For the second year in a row, a biological male has won a women’s cycling championship.

Rachel McKinnon, who was born male and identifies as a transgender woman, won the Masters Track Cycling World Championships in the female 35-39 sprint category last weekend in Manchester, England.

The 37-year-old Canadian, who transitioned from male to female around age 29, set a new world best time, beating American Dawn Orwick for the gold.

The win has caused considerable controversy among other female athletes and observers who note the obvious unfairness of a biological male competing against women. McKinnon’s bodily advantages defeat the purpose of sex-segregated sports and nullify the hard work and training of female cyclists.

This isn’t the first time McKinnon has faced criticism. The athlete’s success in the same race last year caused a similar outcry. It’s no wonder a second win, in the same race, has sparked yet another. Women are realizing this isn’t a one-off event, but the beginning of a trend.

According to an interview with VeloNews, McKinnon has always competed with women, meaning no one will ever know for sure how he would have performed against other biological men.

McKinnon has gone so far as to say science doesn’t show testosterone gives men a competitive advantage over women. But that’s simply false.

The International Association of Athletics Federations recently recognized this fact by restricting the testosterone levels allowed for transgender female athletes (that is, biological males competing with women).

Obviously, it has put some stock in the concept that testosterone does boost athletic performance, or it wouldn’t limit it.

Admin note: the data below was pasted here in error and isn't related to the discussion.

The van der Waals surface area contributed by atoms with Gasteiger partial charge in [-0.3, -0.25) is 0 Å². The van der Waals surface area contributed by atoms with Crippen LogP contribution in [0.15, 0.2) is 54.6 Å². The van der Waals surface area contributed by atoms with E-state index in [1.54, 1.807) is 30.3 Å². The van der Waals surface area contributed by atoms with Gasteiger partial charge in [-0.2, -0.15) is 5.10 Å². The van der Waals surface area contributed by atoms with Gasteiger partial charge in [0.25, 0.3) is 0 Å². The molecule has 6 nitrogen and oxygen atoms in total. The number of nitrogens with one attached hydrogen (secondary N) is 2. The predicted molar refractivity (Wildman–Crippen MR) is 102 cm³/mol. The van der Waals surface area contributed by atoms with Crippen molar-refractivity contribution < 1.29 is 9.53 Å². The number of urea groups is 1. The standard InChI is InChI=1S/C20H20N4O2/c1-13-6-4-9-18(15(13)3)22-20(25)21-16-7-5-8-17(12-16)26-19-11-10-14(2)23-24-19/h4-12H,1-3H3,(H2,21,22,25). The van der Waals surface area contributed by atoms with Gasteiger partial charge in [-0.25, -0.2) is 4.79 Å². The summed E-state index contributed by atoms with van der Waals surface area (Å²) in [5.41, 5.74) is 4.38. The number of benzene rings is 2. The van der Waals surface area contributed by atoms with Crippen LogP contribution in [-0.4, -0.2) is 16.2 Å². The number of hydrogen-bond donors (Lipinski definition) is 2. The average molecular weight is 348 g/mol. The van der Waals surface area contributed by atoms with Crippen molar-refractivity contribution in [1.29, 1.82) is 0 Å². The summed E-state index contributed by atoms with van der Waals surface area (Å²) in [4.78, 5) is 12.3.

Even still, let’s posit testosterone is irrelevant, that it’s not the factor that gives men an unfair advantage over women. There are other physiological differences men enjoy that enable them to achieve physical feats that women can’t.

For example, men have a slimmer pelvis (known as the “Q angle”), larger hearts, larger lungs, and a larger skeletal mass—all significant differences that can aid in a sport like cycling. Biological males even have more muscle mass, which tends to make them stronger and faster.

“A man’s leg is about 80% muscle, compared with about 60% muscle in a woman’s leg,” Dr. Emily Kraus, a sports medicine physician, explained. She added that “men’s muscles tend to have larger fast-twitch muscle fibers, which help with sprinting.”

Science supports what most people intuitively understand: that men and women are physiologically different. Those differences give men certain advantages over women. Anyone who accepts sex segregation in sports understands this, and it’s why many women are outraged at biological men moving into women’s sports.

In 2018, when American cyclist Jennifer Wagner finished third against McKinnon in the Masters Track Cycling World Championships (McKinnon came in first), Wagner complained that the race was unfair.

Similarly, last year, tennis great (and open lesbian) Martina Navrátilová said that allowing biological men to compete in women’s sports was “insane” and amounted to “cheating.” McKinnon responded on Twitter by calling her “transphobic.”

Our culture faces a serious deficit when a biological man beats women in a women’s athletic event, then berates others as “transphobic” for failing to applaud his victory.

Ultimately, this is an issue of justice for female athletes. If a biological man can compete in female sports, women lose the rights that they won in the 20th century when society began carving out space for female athletes only. 

Imagine being a woman who has trained for years—maybe longer—to master a specific sport, only to lose to a biological male who may be an average athlete when compared to his male peers.

It’s at this point that transgender “rights” bump up against women’s rights. There’s no getting around it: The right of a biological man to compete in women’s sports is, in principle, an infringement upon women’s rights.

Until society realizes this and stands up for women, expect more female athletes to be robbed of the gold medals they deserved.